Market conditions and stabilizing economic data could lead the Federal Reserve to raise interest rates in October, David Lebovitz said.» Read More
Check out the companies making headlines after the bell Wednesday: Box, Shake Shack, Morgan Stanley & more.
A jump in oil supplies helped fan speculation the market is setting up for a selloff that could take oil prices to a new cycle low.
Controversy around Common Core hasn't stopped companies like Pearson, McGraw-Hill and Apple from cashing in on huge education contracts.
The S&P 500 has seen drops greater than 1.25 percent in two of the last three session, just two weeks after setting an historic high.
The results of the big bank stress tests will be released Wednesday afternoon after the bell. The FMHR traders take their positions on these companies.
CNBC's Mary Thompson reports the average Wall Street bonus pool rose 3 percent to $28.5 billion.
The euro is hurtling toward parity with the U.S. dollar, but the currency would probably not trade below the greenback for long, analysts tell CNBC.
There's little reason for "fairly generous" U.S. stock multiples to expand further, hedge fund manager David Gerstenhaber tells CNBC.
U.S. Treasury yields are bound to head lower thanks to a mix of European monetary policy and an institutional trade, Mark Grant tells CNBC.
Some of the names on the move ahead of the open.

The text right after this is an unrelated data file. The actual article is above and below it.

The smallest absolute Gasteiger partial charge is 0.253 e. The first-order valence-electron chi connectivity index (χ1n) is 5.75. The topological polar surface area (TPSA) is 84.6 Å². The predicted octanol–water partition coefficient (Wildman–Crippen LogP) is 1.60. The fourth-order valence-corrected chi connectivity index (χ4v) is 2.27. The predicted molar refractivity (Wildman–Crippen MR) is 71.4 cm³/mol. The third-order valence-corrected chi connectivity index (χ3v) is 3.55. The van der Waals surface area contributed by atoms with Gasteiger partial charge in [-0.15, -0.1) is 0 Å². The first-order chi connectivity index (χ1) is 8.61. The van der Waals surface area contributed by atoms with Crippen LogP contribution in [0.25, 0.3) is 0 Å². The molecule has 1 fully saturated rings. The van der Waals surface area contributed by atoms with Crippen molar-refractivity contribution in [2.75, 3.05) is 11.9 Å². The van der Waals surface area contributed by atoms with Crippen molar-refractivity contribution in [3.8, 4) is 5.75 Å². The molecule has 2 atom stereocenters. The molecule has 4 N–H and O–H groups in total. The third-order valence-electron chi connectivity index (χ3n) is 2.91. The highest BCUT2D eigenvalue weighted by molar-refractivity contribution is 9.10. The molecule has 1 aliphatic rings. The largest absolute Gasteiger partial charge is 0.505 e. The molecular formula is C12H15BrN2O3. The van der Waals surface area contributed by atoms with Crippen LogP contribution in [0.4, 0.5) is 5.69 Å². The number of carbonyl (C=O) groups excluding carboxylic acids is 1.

Fear of the central bank could be a driving force for markets again Wednesday as participants look ahead to the FOMC meeting next week.
The shakeout in markets from diverging central bank policies is again a driving force for markets again Wednesday.
Check out the companies making headlines after the bell Tuesday: Weibo, Google, Verifone & more.
The markets were obsessed with a stronger dollar Tuesday.
Volatility is making a comeback. Strategist Jeffrey Kleintop tells CNBC how investors can rebalance their portfolios to insulate themselves.
Some 32 stocks in the S&P 500 and another 13 in the Nasdaq have been what legendary investor Peter Lynch dubbed "ten baggers."
In a blistering critique of what it perceives as BNY Mellon's many shortcomings, Marcato Capital Management demanded the CEO's replacement.
Of course, no one knows exactly, but there's plenty of guesses from the analyst community.
The outgoing Credit Suisse chief executive told CNBC that the decision to leave the Swiss bank was reached mutually, adding that he had "accomplished quite a lot."
The dollar is flexing its muscles, and it may be only half way through a dramatic move that is jarring global markets.